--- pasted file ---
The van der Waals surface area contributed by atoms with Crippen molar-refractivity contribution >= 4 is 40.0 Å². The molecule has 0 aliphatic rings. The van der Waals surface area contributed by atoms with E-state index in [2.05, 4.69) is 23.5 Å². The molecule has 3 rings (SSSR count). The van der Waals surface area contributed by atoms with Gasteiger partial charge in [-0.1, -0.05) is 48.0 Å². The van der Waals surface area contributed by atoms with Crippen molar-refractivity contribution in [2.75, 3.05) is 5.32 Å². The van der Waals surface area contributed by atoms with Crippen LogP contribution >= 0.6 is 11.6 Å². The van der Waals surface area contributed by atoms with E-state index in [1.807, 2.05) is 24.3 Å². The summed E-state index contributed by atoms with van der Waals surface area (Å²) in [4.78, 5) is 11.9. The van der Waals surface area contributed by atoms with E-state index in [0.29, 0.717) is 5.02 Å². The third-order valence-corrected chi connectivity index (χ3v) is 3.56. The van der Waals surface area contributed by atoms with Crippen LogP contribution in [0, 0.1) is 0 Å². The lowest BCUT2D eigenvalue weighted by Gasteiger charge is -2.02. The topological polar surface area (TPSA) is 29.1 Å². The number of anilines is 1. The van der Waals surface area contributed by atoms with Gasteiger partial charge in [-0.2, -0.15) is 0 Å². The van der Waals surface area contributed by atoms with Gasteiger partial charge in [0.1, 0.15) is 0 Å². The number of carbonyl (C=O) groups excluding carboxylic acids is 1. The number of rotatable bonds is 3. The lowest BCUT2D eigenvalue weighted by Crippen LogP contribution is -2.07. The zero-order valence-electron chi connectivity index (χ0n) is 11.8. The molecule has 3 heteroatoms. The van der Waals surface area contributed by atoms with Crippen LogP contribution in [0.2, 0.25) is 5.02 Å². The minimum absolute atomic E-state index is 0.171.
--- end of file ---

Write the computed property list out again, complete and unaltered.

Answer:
The van der Waals surface area contributed by atoms with Crippen molar-refractivity contribution >= 4 is 40.0 Å². The molecule has 0 aliphatic rings. The van der Waals surface area contributed by atoms with E-state index in [2.05, 4.69) is 23.5 Å². The molecule has 3 rings (SSSR count). The van der Waals surface area contributed by atoms with Gasteiger partial charge in [-0.1, -0.05) is 48.0 Å². The van der Waals surface area contributed by atoms with Crippen molar-refractivity contribution in [2.75, 3.05) is 5.32 Å². The van der Waals surface area contributed by atoms with Crippen LogP contribution >= 0.6 is 11.6 Å². The van der Waals surface area contributed by atoms with E-state index in [1.807, 2.05) is 24.3 Å². The summed E-state index contributed by atoms with van der Waals surface area (Å²) in [4.78, 5) is 11.9. The van der Waals surface area contributed by atoms with E-state index in [0.29, 0.717) is 5.02 Å². The third-order valence-corrected chi connectivity index (χ3v) is 3.56. The van der Waals surface area contributed by atoms with Crippen LogP contribution in [0, 0.1) is 0 Å². The lowest BCUT2D eigenvalue weighted by Gasteiger charge is -2.02. The topological polar surface area (TPSA) is 29.1 Å². The number of anilines is 1. The van der Waals surface area contributed by atoms with Gasteiger partial charge in [-0.2, -0.15) is 0 Å². The van der Waals surface area contributed by atoms with Gasteiger partial charge in [0.1, 0.15) is 0 Å². The number of carbonyl (C=O) groups excluding carboxylic acids is 1. The number of rotatable bonds is 3. The lowest BCUT2D eigenvalue weighted by Crippen LogP contribution is -2.07. The zero-order valence-electron chi connectivity index (χ0n) is 11.8. The molecule has 3 heteroatoms. The van der Waals surface area contributed by atoms with Crippen LogP contribution in [0.2, 0.25) is 5.02 Å². The minimum absolute atomic E-state index is 0.171.